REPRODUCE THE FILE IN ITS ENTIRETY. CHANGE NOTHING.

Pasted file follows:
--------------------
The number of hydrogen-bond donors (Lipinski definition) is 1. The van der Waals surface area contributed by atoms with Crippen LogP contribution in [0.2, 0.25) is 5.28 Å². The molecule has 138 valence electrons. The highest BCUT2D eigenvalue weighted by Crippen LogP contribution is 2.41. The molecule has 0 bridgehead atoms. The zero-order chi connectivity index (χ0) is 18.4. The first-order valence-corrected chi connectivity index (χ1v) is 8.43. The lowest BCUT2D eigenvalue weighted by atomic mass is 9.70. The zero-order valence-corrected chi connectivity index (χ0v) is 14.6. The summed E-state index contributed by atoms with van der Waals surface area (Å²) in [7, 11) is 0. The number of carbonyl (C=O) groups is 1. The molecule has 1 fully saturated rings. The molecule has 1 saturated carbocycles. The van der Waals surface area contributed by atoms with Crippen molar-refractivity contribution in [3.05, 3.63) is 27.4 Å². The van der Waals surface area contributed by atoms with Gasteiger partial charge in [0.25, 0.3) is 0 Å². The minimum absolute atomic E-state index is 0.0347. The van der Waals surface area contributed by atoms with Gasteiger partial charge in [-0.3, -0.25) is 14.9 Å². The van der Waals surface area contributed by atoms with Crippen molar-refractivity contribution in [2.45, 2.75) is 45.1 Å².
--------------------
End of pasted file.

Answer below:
The number of hydrogen-bond donors (Lipinski definition) is 1. The van der Waals surface area contributed by atoms with Crippen LogP contribution in [0.2, 0.25) is 5.28 Å². The molecule has 138 valence electrons. The highest BCUT2D eigenvalue weighted by Crippen LogP contribution is 2.41. The molecule has 0 bridgehead atoms. The zero-order chi connectivity index (χ0) is 18.4. The first-order valence-corrected chi connectivity index (χ1v) is 8.43. The lowest BCUT2D eigenvalue weighted by atomic mass is 9.70. The zero-order valence-corrected chi connectivity index (χ0v) is 14.6. The summed E-state index contributed by atoms with van der Waals surface area (Å²) in [7, 11) is 0. The number of carbonyl (C=O) groups is 1. The molecule has 1 fully saturated rings. The molecule has 1 saturated carbocycles. The van der Waals surface area contributed by atoms with Crippen molar-refractivity contribution in [3.05, 3.63) is 27.4 Å². The van der Waals surface area contributed by atoms with Gasteiger partial charge in [0.25, 0.3) is 0 Å². The minimum absolute atomic E-state index is 0.0347. The van der Waals surface area contributed by atoms with Gasteiger partial charge in [-0.3, -0.25) is 14.9 Å². The van der Waals surface area contributed by atoms with Crippen molar-refractivity contribution in [2.45, 2.75) is 45.1 Å².